Salmonella is one of the things many people commonly hear about concerning raw or undercooked poultry. It’s a dangerous infection that can be spread quickly via cross-contamination. If you are new to chicken farming or have a chicken as a pet, you want to be aware that chickens can get salmonella.
It’s crucial to understand what salmonella is, the risks associated with it, and how it occurs in the first place if you’re interested in keeping backyard chickens. Let’s go over how chickens get salmonella in this article.
What is Salmonella?
Salmonella is a type of bacteria. It is primarily located in the digestive tract of animals, including chickens and other poultry. It is a normal part of digestive flora that is not usually dangerous in its natural environment. Sometimes, salmonella may overgrow due to a poor immune system or an imbalance in the natural digestive flora.
Salmonella is most dangerous when consumed, and can happen from improper handling of meat, cross-contamination, and poor hand hygiene, especially after handling feces. Chicken keepers may be exposed to salmonella without even noticing it by handling their chickens. Chickens may get salmonella on their feet, feathers, and faces, which can then be spread to people.
Unwashed or improperly handled eggs are another common cause of salmonella infections from backyard chickens. This is because eggs come into contact with normal digestive flora. Often, bacteria are still present on the eggs when they are retrieved from hens for consumption. Without proper washing, salmonella can easily be passed from eggs to people.
How Do Chickens Get Salmonella?
Since salmonella is part of the normal flora in the digestive tract, all chickens have salmonella. However, not all chickens consume salmonella, leading to illness.
Chickens can get salmonella infections from exposure to the feces of other chickens or other animals. Chicken coops are often attractants for animals like mice and rats, leaving salmonella behind in their droppings. Chickens may step in infected feces and spread the bacteria throughout their living or feeding space. They also may accidentally consume fecal material when foraging for food.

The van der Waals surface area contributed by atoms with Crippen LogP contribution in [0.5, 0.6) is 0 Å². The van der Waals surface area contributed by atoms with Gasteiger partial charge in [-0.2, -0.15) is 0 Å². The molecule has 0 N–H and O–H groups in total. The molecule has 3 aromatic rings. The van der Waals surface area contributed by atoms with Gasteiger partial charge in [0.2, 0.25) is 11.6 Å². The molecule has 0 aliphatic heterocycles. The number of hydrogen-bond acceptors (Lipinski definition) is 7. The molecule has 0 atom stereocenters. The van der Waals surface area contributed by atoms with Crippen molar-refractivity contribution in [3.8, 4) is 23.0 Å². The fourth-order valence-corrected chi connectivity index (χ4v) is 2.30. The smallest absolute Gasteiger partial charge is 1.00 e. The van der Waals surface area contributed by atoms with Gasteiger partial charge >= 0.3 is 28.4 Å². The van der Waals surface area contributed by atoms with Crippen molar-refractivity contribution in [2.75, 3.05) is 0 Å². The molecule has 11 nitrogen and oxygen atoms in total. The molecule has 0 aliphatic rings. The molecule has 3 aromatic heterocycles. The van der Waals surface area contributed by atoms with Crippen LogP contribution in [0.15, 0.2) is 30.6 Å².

It can even be possible for you to pass salmonella to your chickens accidentally. This is uncommon, but there are multiple ways this can happen. Obviously, poor hygiene after bowel movements is one way. The more common way you might pass salmonella to your chickens is by handling bedding, waste, or other coop materials that have salmonella present, not washing your hands properly, and then handling your chickens or their food or water.
What are the Chicken Salmonella Symptoms?
If allowed to progress without treatment, salmonella can be deadly for chickens. It’s important to catch symptoms early and seek veterinary intervention. Symptoms of salmonella infections in chickens include weakness, lethargy, an increase in thirst, inappetence, weight loss, purple-tinged wattles and combs, loose droppings that are yellow or green, and decreased egg production. If caught early, salmonella is usually very treatable and can have good outcomes.
How Can I Keep My Chickens from Getting Sick with Salmonella?
There are multiple things you can do to decrease the chance of your chickens getting sick with salmonella. The biggest thing you can do is simply ensure your chickens have a clean environment that is well kept. Routine bedding changes, providing fresh food and water daily, and cleaning the coop can all significantly reduce the risk of salmonella infections in your birds.
Preventing pest animals, such as mice and rats, is another way to prevent salmonella infections. Since their droppings are small, they can easily get pressed into bedding and crevices in the coop without being noticed. By preventing rodents, you’ll decrease the risk of salmonella occurring in the coop at all. Avoid using rodent poisons near your coop since they can be deadly to your chickens. Live traps and most types of quick-kill traps are great options to keep your chickens safe from rodents.
Other ways to prevent salmonella in your chickens are to practice good hand hygiene before, during, and after chicken handling and coop cleaning and to remove eggs you don’t intend to hatch as soon as possible. This will reduce the risk of a chicken coming into contact with salmonella bacteria that may be present on the egg’s shell.
Salmonella in chickens can be a severe problem that can wipe out your flock if left untreated. Sick chickens, especially those with runny stools, risk infecting other chickens. It’s essential to reach out for veterinary support if you believe you may have salmonella infections in your flock.
While salmonella can be dangerous for chickens, it can also be dangerous for humans, making keeping it under control even more important. You have multiple options for reducing the risk of salmonella infections in your chickens, though. Most of them are common sense and good husbandry practices but remember that something as simple as regular hand washing can go a long way.
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